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Research Article - Biomedical Research (2017) Volume 28, Issue 5

Molecular docking studies of kirenol a traditional Chinese medicinal compound against rheumatoid arthritis cytokine drug targets (TNF-?, IL-1 and IL-6)

Jing Wu#, Yuan Qu#, Jia-xin Deng, Wan-yi Liang, Zhen-lan Jiang, Rong Lai and Qing-hong Yu*

Department of Rheumatology and Clinical Immunology, ZhuJiang Hospital of Southern Medical University, Guangzhou 510282, PR China

#These authors contributed equally to this work

*Corresponding Author:
Qing-hong Yu
Department of Rheumatology and Clinical Immunology
ZhuJiang hospital of Southern Medical University, PR China

Accepted on March 03, 2016

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Rheumatoid Arthritis (RA) an autoimmune multifactorial disease impairing the quality of life of the diseased is a challenging prospect in terms of treatment. The disease has been treated from ancient times and from their wisdom, we have taken one traditional Chinese medicinal compound named kirenol. The compound is from herbal extract of Herba Siegesbeckiae and in this study we are exploring its inhibiting potential of cytokine target i.e. TNF-α, IL-1 and IL-6 using Auto Dock tool. In our study we have used Auto Dock 4.2 an Insilico tool to check the effect of the kirenol on three important cytokine target i.e. TNF-α, IL-1 and IL-6. The molecular docking approach using AutoDock 4.2 tool with default parameters was used to calculate the binding energies. All the three cytokines showed spontaneous binding with kirenol, varying from a ΔG range of -6.75 to -2.68 Kcal/mole. The results generated showed IL-6 to be the best target for kirenol. Both, its binding energy and number of interactions is higher when compared to that of other two.


Rheumatoid arthritis, TNF-α, IL-1, IL-6, Kirenol, Molecular docking.


Rheumatoid Arthritis (RA) is an autoimmune disease resulting in chronic inflammation disorder that affects many tissues and organs in almost 1% of the adult population [1]. RA is characterized by the chronic inflammation of synovial membrane in affected joints, ultimately leading to dysfunction of joint [2]. The impaired quality of life, joint deformity, morbidity and mortality are the features of RA [3,4]. The etiology of RA is unknown, however progress have been made in development of new therapeutics [5].

Since 1998 new biological drugs for RA have been introduced and approved for treatment [6], these drugs are known as Disease Modifying Anti-Rheumatic Drugs (DMARDs), which have role in curbing the underlying process of the disease and they have become the mainstay of the treatment of RA [7]. In our institute (ZhuJiang hospital) for the treatment of RA a new compound called kirenol is being used to a great effectiveness. Kirenol, a Traditional Chinese Medicine (TCM) is an extract of Herba Siegesbeckiae botanical name Siegesbeckia pubescens Mak a traditionally used herb found abundantly in China and practiced for the treatment of arthritis, hypertension, malaria, neurasthenia and snakebite [8].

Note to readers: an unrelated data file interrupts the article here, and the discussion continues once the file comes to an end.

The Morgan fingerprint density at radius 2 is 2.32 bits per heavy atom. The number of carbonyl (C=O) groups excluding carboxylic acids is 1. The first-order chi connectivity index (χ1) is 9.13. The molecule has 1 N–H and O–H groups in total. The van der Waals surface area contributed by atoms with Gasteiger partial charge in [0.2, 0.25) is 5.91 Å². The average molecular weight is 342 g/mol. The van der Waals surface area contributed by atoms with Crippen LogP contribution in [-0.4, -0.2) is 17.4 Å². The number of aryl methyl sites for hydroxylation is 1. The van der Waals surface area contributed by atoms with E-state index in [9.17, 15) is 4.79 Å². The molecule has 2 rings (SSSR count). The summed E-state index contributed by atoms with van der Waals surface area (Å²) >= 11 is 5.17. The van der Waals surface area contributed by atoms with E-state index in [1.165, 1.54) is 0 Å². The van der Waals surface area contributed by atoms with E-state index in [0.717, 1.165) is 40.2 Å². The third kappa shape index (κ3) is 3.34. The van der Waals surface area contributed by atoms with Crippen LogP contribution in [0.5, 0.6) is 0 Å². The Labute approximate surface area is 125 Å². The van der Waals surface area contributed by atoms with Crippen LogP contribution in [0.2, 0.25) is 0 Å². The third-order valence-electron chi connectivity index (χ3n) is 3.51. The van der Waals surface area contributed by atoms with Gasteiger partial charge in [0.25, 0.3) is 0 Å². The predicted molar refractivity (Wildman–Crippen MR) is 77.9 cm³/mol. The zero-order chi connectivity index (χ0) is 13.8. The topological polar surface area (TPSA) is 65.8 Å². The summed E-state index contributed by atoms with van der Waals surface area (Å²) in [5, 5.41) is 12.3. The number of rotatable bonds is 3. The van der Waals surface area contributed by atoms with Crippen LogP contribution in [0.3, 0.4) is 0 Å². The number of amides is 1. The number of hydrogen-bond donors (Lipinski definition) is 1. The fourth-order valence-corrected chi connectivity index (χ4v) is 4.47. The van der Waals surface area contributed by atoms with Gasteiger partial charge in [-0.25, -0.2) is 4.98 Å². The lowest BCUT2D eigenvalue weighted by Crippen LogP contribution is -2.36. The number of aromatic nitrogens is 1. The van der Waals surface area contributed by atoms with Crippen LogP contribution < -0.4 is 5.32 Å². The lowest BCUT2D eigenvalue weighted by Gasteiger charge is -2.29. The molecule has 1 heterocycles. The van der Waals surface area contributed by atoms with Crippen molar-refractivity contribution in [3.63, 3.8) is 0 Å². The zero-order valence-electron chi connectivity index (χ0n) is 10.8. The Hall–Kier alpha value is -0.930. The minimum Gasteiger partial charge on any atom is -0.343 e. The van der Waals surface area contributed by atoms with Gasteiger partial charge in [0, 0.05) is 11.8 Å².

As the compound possess anti-inflammatory properties and is a known TCM against RA, so we used it for molecular docking analysis against the cytokine target involved in RA. The main three known targets of RA disease are TNF-α, IL-1 and IL-6 [9-14] were considered for the study.

Material and Methods

Protein preparation

The crystallographic structures of proteins TNF-α, IL-1 and IL-6 were retrieved from protein database website ( TNF-α crystallographic structure bearing PDB ID: 2AZ5 was selected for the study [15] the partial crystallographic structure of TNF-α covered the protein structure from amino acid 10-157. IL1 crystallographic structure bearing PDB ID: 2ILA from position 117-271 [16]. The third structure of Il-6 (PDB ID: 1ALU) covered from 28 - 212 of the protein structure [17]. All the three structures were trimmed according to the needs of the study using Discovery Studio 3.5 Visualizer [18]. The energy minimization of the trimmed protein was cried out by SPDB Viewer.

Ligand structure

For kirenol compound, the coordinates were taken from NCBI PubChem compound database ( bearing Chem ID: 15736732. The structure was in molfile format and was changed to PDB format using Discovery Studio 3.5 Visualizer.

Molecular docking

The docking of kirenol into TNF-α, IL-1 and IL-6 crystallographic structure was performed using AUTODOCK 4.2 [19]. The AUTODOCKTOOLS [20] were used for preparing the protein for docking, the polar hydrogens, partial charges and Gastegier charges were added using these tools. The flexible torsion of the ligand was assigned same for all three proteins; the AutoGrid tool was used to implement the auto grid file, different for each protein. The grid parameters set for each run are in Table 1. The AutoDock was finally used for blind docking of kirenol into the crystallographic structure of TNF-α, IL-1 and IL-6.

Target Protein Grid Size A˚ (x , y , z) Coordinates (x, y, z)
TNF-α 118, 106, 94 -25.6, 67.1, 42.6
IL-1 126, 90, 90 0.8, -0.6, -1.1
IL-6 122, 110, 100 2.6, -19.9, 8.8

Table 1. The Grid parameters fallowed for blind docking of kirenol into TNF-α, IL-1 and IL-6.


The docking log file of each run was used to generate top three binding poses of each protein, based on the binding energy of kirenol. The saved poses were visualized using Discovery Studio 3.5 Visualizer.